NOMA presents first comprehensive museum retrospective for Louisiana native George Dunbar

NEW ORLEANS, LAGeorge Dunbar: Elements of Chance is the first comprehensive museum retrospective for the artist George Dunbar (American, b. 1927), who played a pivotal role in introducing abstract art to the South. On view November 3-February 17, this exhibition explores the evolution of Dunbar’s art from his early paintings from the 1940s and 1950s to his most recent contemporary work in clay relief. A New Orleans native, Dunbar studied in Philadelphia and New York before returning to Louisiana in the 1950s to create paintings, sculptures, assemblages, and prints that marry the stark geometry of modern art with lush, elemental materials like clay and gold leaf that call forth Louisiana’s distinctive local landscape.

“NOMA is delighted to celebrate the career of one of Louisiana’s most influential and talented artists,” says Susan M. Taylor, Montine McDaniel Freeman Director. “The opportunity to showcase the work of an artist so closely connected with the New Orleans’ arts community and NOMA’s own history is especially meaningful as we celebrate the 50th Anniversary of NOMA’s Odyssey Ball this fall.”

Dunbar’s richly textured works explore abstract art’s connection to landscape and place, and his unique vision for abstraction highlights Louisiana’s pivotal—if widely underestimated—role in the broader story of 20th century American art. “George Dunbar’s work,” says Katie A. Pfohl, Curator of Modern and Contemporary Art, “truly helped create a context and place for contemporary art in New Orleans. In the 1950s and 1960s, he introduced New Orleans to vanguard new ideas art-making, experimenting with the relationship between accident and intention, and embracing elements of chance in his art making in ways that were brand new for most artists in New Orleans at the time.”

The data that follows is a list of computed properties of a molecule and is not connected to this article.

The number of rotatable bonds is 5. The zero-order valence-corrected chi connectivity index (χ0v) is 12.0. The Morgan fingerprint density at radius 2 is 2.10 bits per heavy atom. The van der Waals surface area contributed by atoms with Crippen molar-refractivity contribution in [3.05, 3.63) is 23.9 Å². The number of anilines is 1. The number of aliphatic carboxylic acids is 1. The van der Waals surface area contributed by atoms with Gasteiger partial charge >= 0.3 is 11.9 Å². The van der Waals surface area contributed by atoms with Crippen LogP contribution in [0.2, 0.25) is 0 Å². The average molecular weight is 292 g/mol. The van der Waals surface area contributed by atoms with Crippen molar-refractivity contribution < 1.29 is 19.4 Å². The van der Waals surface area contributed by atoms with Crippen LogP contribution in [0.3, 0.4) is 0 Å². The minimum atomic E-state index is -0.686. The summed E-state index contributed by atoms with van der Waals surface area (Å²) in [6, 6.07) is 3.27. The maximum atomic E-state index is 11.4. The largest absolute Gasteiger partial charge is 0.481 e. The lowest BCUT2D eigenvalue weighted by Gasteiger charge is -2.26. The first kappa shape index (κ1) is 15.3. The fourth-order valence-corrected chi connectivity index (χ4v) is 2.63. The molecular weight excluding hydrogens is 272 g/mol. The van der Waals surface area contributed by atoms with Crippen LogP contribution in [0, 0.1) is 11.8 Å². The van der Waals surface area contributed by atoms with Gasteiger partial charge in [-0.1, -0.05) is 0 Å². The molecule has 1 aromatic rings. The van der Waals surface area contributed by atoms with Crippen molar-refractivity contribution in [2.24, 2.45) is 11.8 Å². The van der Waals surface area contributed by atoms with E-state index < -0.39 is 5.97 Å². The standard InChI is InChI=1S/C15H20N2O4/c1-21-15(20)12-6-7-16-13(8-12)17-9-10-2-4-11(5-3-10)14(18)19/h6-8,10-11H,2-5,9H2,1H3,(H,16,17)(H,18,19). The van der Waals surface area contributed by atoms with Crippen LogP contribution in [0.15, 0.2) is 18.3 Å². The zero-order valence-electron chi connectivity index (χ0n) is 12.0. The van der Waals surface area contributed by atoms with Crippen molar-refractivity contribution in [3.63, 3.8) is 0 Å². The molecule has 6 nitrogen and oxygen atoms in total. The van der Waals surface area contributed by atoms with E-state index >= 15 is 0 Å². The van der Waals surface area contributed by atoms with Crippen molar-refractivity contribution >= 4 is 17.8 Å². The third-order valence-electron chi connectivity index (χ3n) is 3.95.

“Being a native New Orleanian, I’ve had the privilege of exhibiting my work at NOMA several times but have never had a true retrospective of my work,” said George Dunbar. “I am honored and humbled that NOMA has chosen to show the entire progression of my career as an artist.”

The exhibition will be accompanied by a limited-edition artist book created in collaboration with George Dunbar, which contains an in-depth interview with the artist by NOMA’s Director, Susan M. Taylor and an essay that contextualizes Dunbar’s work within the rich history of 20th-century American art by Katie Pfohl. The catalogue will be available in the Museum Shop alongside a variety of other holiday gift items that celebrate Dunbar’s unique vision for abstract and stunning artworks in gold and silver leaf.

George Dunbar: Elements of Chance is organized by the New Orleans Museum of Art.  Generous support for the exhibition has been provided by Donna & Benjamin M. Rosen, Kitty & Stephen Sherrill, Michele Reynoir & Kevin Clifford and Parkside Foundation.  Additional support has been provided by the family of Eugenie Huger in her memory, Pia & Malcolm Ehrhardt, Elizabeth & Chip Goodyear, and Basi & Michael Carbine.

About NOMA and the Besthoff Sculpture Garden

The New Orleans Museum of Art, founded in 1910 by Isaac Delgado, houses nearly 40,000 art objects encompassing 5,000 years of world art. Works from the permanent collection, along with continuously changing special exhibitions, are on view in the museum’s 46 galleries Fridays from 10 a.m. to 9 p.m.; Tuesdays, Wednesdays, and Thursdays from 10 a.m. to 6 p.m.; Saturdays from 10 a.m. to 5 p.m. and Sundays from 11 a.m. to 5 p.m. The adjoining Sydney and Walda Besthoff Sculpture Garden features work by over 60 artists, including several of the 20th century’s master sculptors. The Sculpture Garden is open seven days a week: 9 a.m. to 6 p.m. The New Orleans Museum of Art and the Besthoff Sculpture Garden are fully accessible to handicapped visitors and wheelchairs are available from the front desk. For more information about NOMA, call (504) 658-4100 or visit Wednesdays are free admission days for Louisiana residents, courtesy of The Helis Foundation. (May not include special exhibitions.) Teenagers (ages 13-19) receive free admission every day through the end of the year, courtesy of The Helis Foundation.